There will be a slight inturrption to the series on defining because I really want to write a post about the points Duncan Weldon made about Theresa May’s maiden speech today, they were all great points, but done in an 8 Tweet mini storm. They deserve more attention than that. Certainly better than my observation that it was vomit inducing and Robert Peston who found himself humming Two Little Boys during the Brownlee brothers bit. Like I said I was too busy throwing up and not because of flu. I will also add a point about The Great Repeal Act that nobody seems to have thought of. Anyway on with the show.
1.May-ism is hard to define. It’s an inclusive but exclusionary approach. “Ordinary British families” are included…
It’s very hard indeed but really it’s just traditional back to the 50’s stuff for the Tories and a speeecch aimed at a “hideously white” audience. May-ism will be nothing more than holding the party together to keep out Corbyn, hence the major sops to the hardline Brexiteers.
2….and the outsiders are immigrants, “elites” and perhaps the top of the city and business.
An easy home run for May, we always need scapegoats after all and to keep UKIP at bay whilst they join Labour in collective breakdown. The top of the City, and the City as a whole, will always be protected along with big business. We already knew that.
3. (Very) Tough approach to immigration coupled with a focus on housing and industrial policy, less emphasis on “sound money”.
Osborne’s missed targets have become a national joke and the Tories have never practised sound money, just sound bites. The focus has been on house building for more years than a Chillcot report. The (very) tough approach to immigration has to be seen to be believed. Immigrants come to booming economies whether you say they can or not.
4. It’s not traditional centre ground stuff. But it’s a clear pitch to winning 40-45% in a general election.
Traditional centre ground stuff? This is about as bat excrement crazy as it comes and designed to finish UKIP, they’ve served their purpose. As to needing 40-45% to beat Corbyn she could achieve that even whilst promising to slaughter every new born child for a month. It is only the lack of a credible opposition that allows this frankly insane and alarming pitch.
6. In some ways the big question is: will Brexit leave much space for the rest of the agenda?
This is the big question in every way and is why the tough immigration, houses and kindness to the working class will never happen. What a joyous excuse to have, it’ll be just like being on hold when your broadband connection has gone down.
7. Also worth noting – May-ism seems to have become harder edged since July.
Now be fair Duncan, she hadn’t had her instructions from Murdoch in July and now she has. So it’s all out we love the working class, we’ll sort those nasty bosses out,immigrants Boo! Hiss! Pesky Blighters! I am very broad minded, I hope, but I find it just a teensy weensy bit hard to believe that the modern Tory party is about to become the saviour of the working class. My mother always told me “be careful what you wish for”. The working class and many Brexiteers are going to learn this brutal truth the hard way.
8. Final thought: whatever this is, it isn’t “neoliberalism”.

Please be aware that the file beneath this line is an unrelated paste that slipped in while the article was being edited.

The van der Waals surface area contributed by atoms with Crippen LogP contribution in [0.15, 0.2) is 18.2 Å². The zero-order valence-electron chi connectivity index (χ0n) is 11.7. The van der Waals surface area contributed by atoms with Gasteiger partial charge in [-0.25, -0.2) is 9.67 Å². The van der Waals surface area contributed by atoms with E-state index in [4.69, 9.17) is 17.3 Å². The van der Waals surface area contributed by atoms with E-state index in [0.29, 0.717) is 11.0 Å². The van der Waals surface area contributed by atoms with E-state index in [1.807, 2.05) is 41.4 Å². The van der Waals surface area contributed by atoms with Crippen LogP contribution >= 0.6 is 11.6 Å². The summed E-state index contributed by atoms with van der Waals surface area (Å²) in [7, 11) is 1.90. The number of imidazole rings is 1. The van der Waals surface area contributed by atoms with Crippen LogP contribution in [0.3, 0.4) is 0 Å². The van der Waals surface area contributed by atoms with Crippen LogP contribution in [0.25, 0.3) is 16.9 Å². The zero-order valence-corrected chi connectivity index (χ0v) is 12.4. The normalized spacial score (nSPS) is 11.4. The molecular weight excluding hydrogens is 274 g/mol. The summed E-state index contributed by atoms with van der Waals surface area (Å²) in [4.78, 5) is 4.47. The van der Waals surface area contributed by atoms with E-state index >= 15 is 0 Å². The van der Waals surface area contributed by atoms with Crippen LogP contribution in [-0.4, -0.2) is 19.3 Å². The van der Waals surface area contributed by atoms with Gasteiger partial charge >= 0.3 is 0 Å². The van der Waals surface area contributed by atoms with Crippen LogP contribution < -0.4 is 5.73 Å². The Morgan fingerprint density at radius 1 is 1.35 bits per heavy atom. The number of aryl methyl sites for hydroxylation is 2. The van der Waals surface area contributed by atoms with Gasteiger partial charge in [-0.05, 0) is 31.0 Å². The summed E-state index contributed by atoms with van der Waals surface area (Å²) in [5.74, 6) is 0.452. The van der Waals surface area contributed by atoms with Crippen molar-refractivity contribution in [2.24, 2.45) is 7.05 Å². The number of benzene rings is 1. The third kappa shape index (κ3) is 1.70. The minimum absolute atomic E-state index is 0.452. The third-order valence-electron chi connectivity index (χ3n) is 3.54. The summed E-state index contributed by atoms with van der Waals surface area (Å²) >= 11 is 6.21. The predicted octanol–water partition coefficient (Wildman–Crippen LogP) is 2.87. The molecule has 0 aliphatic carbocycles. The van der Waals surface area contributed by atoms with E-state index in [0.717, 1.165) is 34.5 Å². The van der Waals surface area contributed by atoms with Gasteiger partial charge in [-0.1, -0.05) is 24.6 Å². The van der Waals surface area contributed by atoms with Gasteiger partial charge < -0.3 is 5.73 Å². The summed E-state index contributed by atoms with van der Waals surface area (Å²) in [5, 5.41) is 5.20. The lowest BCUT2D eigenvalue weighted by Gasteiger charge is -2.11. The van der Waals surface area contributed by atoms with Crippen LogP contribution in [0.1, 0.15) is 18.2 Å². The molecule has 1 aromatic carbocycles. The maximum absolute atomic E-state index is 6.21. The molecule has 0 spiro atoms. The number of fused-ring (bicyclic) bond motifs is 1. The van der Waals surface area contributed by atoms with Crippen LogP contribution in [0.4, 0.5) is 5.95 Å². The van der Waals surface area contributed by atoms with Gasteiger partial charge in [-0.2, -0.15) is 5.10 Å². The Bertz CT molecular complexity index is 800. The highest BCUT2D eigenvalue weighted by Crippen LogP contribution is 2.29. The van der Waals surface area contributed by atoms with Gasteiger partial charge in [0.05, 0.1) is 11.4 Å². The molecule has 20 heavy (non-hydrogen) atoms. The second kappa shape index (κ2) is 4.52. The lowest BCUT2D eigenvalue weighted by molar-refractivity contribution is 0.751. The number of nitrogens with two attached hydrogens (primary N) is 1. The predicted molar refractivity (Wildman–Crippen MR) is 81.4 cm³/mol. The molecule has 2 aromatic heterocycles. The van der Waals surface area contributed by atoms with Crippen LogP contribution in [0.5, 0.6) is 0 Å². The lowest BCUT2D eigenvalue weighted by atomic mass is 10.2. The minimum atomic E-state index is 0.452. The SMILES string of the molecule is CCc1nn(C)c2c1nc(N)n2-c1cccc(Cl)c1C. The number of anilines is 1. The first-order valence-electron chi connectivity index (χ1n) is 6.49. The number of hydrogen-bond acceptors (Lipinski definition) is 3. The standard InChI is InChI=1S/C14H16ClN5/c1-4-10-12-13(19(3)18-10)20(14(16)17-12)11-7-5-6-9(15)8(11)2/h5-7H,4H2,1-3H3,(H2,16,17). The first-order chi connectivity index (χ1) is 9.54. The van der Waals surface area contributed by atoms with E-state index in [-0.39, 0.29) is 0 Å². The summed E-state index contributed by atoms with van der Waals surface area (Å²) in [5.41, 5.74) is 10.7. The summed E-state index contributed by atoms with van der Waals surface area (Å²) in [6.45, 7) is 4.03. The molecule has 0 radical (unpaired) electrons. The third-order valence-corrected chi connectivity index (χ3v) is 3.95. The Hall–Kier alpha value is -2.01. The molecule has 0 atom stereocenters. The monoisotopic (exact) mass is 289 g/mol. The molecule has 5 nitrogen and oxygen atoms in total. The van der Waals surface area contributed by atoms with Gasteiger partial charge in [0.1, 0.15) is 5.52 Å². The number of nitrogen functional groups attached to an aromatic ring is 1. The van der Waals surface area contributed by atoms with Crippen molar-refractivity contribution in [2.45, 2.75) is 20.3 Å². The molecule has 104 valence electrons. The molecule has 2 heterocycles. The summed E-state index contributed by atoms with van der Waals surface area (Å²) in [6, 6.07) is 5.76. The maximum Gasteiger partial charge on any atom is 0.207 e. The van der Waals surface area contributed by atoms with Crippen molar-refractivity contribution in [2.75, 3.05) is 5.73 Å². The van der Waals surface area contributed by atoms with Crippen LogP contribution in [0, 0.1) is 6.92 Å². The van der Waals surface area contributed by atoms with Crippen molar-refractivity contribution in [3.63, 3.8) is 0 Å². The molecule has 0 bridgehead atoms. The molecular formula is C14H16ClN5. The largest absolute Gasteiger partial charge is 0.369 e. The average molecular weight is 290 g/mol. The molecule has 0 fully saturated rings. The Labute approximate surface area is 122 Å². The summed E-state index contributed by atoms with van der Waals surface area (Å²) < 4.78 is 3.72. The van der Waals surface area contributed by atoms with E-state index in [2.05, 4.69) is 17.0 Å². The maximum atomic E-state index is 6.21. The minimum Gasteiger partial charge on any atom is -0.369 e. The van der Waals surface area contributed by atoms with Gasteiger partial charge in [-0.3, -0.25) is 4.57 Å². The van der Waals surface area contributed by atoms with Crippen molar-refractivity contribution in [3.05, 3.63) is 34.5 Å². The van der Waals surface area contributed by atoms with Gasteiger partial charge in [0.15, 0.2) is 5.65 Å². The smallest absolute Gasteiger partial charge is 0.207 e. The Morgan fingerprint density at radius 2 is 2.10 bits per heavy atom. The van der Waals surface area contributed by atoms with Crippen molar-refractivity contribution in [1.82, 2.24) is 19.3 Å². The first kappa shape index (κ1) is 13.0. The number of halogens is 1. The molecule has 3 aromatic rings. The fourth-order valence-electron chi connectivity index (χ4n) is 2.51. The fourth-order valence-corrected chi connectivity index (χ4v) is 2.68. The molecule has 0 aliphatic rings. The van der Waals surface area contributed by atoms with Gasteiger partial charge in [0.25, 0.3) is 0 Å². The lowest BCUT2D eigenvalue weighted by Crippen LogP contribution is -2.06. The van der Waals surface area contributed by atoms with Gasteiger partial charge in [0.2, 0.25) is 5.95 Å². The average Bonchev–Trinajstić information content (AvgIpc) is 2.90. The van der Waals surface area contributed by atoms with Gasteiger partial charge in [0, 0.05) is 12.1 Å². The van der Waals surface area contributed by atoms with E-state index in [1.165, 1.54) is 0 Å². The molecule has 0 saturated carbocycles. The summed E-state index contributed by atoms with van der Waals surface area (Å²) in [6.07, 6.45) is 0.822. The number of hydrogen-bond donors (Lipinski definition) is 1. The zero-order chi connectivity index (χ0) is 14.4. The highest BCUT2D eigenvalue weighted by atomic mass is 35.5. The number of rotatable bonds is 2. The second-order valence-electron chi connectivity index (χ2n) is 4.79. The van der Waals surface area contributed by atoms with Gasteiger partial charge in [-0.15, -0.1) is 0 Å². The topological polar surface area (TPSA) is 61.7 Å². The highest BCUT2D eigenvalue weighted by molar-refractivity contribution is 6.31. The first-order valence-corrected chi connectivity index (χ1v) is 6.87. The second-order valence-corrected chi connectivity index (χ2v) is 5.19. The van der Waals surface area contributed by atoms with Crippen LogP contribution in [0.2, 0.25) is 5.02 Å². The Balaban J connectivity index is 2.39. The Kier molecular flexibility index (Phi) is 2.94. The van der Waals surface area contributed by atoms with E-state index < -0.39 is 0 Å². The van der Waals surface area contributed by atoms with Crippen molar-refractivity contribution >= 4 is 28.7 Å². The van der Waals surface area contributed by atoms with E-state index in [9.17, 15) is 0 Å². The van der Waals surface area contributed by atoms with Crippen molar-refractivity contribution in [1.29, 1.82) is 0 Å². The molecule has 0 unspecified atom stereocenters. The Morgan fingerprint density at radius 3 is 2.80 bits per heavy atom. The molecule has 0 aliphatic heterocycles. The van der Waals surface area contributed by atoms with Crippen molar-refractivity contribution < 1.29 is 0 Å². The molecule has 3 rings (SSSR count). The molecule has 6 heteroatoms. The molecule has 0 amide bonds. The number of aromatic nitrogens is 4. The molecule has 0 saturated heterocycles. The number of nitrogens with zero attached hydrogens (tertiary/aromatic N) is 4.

Pantomime season is almost upon us so my only reaction to this is “Oh yes it is!” I will bet £10 to a half sucked smartie she didn’t believe even 5% of the total garbage she spouted at conference. I am in the process of defining Neo-liberalism, or it’s rules, here and here and this is exactly Neo-liberalism. Well, except it isn’t because the first rule of Neo- liberalism is that there is no such thing. May will weave a narrative that will win the next election even though this seriously ultra agenda will alienate many Brexiteers along the way. Did anyone vote for a pogram?
Having stolen 8 of Duncan Weldon’s thoughts, do give him a follow on Twitter, I’d like to add one of my own. Theresa May is, allegedly, a reluctant remainer whilst I was reluctantly Brexit. I gave my vote to my God-daughter, who is 16 because it was her future rather than mine in question, such a lovely get out. I honestly had no idea how to vote. To give you a flavour of what’s coming I refer you to The Great Repeal Act that is to come.Now for some bizarre reason “repeal” doesn’t seem to mean what i thought repeal meant so let’s check the dictionary.
- revoke or annul (a law or act of parliament).“the legislation was repealed five months later”
synonyms: revoke, rescind, cancel, reverse, abrogate, annul, nullify, declare null and void, make void, void, invalidate, render invalid, quash, abolish, set aside, countermand, retract, withdraw, overrule, override; More
nounnoun: repeal; plural noun: repeals
- 1.the action of revoking or annulling a law or act of parliament.“the House voted in favour of repeal”
Sorry if that looks a bit of a car crash but I would concentrate on the antonyms, Introduce, Enact and Ratify. The first step of The Great Repeal Act will be to enshrine all EU law into UK law. Call me a pedant if you will but that does’nt sound like repealling anything to me, in fact, it sounds like adding EU law, like the antonyms, exactly the opposite. this is all fine and dandy of course the intention is to revise, review and delete said laws…
But what if it never happens? A simple scenario, we trigger article 50 on 02/04/17 does that sound plausible to you John Ward? Hint major rule chnges occur after that date. Let’s fast forward to April 2019, in the public mind 2016 and the referendum will be ancient history, will any agreements have been reached? It hardly stretches the imaginoation to think not. So, a compromise agreement to remain for say another 2 years, you know, just whilst negociations take place. Sooner or later it will be just like Brexit never happened because it never did.
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